| Do patterns in the ways we interact with the world affect cognition? |
Daniel Casasanto’s research on linguistic and bodily relativity shows that they do. Specific features in our languages (for example, the types of metaphors commonly used) and our bodies (like whether we are right or left-handed) result in specific patterns in our experiences. According to Casasanto’s hypothesis, these patterns of interactions affect the way we think.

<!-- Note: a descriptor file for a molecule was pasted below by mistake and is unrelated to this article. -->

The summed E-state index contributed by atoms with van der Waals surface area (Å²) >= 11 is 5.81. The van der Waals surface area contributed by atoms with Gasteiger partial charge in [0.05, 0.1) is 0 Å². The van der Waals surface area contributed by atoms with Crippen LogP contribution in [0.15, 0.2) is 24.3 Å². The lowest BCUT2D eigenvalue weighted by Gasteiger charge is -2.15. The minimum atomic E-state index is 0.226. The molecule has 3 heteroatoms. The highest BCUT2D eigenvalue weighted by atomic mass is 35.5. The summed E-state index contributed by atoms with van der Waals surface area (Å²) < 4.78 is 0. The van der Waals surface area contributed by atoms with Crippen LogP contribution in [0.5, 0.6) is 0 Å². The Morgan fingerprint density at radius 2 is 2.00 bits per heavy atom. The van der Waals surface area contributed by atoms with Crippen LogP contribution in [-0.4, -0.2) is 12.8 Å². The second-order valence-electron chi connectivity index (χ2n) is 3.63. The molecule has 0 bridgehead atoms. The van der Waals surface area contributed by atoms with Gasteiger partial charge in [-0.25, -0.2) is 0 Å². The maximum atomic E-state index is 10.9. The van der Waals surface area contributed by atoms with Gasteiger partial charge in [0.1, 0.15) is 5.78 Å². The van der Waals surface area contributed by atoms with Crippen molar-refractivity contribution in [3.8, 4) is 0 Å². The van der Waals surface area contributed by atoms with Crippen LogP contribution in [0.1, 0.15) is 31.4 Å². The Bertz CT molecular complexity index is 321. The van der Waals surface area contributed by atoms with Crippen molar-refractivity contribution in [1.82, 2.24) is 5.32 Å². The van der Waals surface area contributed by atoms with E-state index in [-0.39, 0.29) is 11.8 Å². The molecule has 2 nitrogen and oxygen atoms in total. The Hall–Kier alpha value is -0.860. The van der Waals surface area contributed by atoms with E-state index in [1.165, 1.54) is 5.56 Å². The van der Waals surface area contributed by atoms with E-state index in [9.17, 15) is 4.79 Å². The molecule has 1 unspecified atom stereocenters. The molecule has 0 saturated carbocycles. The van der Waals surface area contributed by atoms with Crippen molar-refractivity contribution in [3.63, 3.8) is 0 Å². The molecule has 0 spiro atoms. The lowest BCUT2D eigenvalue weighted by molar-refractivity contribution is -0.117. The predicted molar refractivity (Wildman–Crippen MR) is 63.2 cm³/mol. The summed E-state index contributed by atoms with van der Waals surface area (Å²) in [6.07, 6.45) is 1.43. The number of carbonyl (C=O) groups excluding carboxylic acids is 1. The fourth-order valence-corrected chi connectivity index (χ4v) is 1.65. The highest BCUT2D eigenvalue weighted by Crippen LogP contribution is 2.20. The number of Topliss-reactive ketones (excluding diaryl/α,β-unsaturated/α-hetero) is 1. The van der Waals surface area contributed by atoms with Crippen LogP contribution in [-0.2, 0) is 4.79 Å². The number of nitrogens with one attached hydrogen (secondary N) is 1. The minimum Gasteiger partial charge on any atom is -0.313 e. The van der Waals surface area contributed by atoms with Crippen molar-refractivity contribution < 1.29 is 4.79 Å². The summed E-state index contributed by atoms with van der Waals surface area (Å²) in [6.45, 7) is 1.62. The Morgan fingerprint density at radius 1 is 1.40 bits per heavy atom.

Linguistic relativity is… [the] idea that people who speak different languages think differently as a consequence… It turns out that the language that you speak shapes the way you think in myriad and fundamental ways…
The body specificity hypothesis is the first line of research in a larger program I call bodily relativity… [I]f the contents of our minds are shaped by the way we interact with the environment, then people with different kinds of bodies interact with their environment in systematically different ways will think differently as a consequence.
Mind in Context: How Linguistic and Bodily Relativity Shape Thinking | Daniel Casasanto
Language and Thought | Daniel Casasanto